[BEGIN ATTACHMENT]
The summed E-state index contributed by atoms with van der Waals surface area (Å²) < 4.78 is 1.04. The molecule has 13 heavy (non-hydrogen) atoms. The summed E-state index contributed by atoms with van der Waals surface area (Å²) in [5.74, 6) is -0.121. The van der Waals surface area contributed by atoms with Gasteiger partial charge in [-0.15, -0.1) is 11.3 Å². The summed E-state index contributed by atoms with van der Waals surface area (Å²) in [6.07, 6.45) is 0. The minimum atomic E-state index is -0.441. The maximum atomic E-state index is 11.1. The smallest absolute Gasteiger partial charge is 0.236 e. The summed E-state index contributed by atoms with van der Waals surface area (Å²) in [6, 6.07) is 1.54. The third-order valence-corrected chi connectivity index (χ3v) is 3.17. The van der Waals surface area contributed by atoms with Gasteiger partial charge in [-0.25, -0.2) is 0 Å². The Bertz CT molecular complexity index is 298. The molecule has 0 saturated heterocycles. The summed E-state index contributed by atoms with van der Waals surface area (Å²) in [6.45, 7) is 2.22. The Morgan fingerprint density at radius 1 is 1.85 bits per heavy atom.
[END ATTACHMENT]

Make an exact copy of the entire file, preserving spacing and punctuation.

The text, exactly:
The summed E-state index contributed by atoms with van der Waals surface area (Å²) < 4.78 is 1.04. The molecule has 13 heavy (non-hydrogen) atoms. The summed E-state index contributed by atoms with van der Waals surface area (Å²) in [5.74, 6) is -0.121. The van der Waals surface area contributed by atoms with Gasteiger partial charge in [-0.15, -0.1) is 11.3 Å². The summed E-state index contributed by atoms with van der Waals surface area (Å²) in [6.07, 6.45) is 0. The minimum atomic E-state index is -0.441. The maximum atomic E-state index is 11.1. The smallest absolute Gasteiger partial charge is 0.236 e. The summed E-state index contributed by atoms with van der Waals surface area (Å²) in [6, 6.07) is 1.54. The third-order valence-corrected chi connectivity index (χ3v) is 3.17. The van der Waals surface area contributed by atoms with Gasteiger partial charge in [-0.25, -0.2) is 0 Å². The Bertz CT molecular complexity index is 298. The molecule has 0 saturated heterocycles. The summed E-state index contributed by atoms with van der Waals surface area (Å²) in [6.45, 7) is 2.22. The Morgan fingerprint density at radius 1 is 1.85 bits per heavy atom.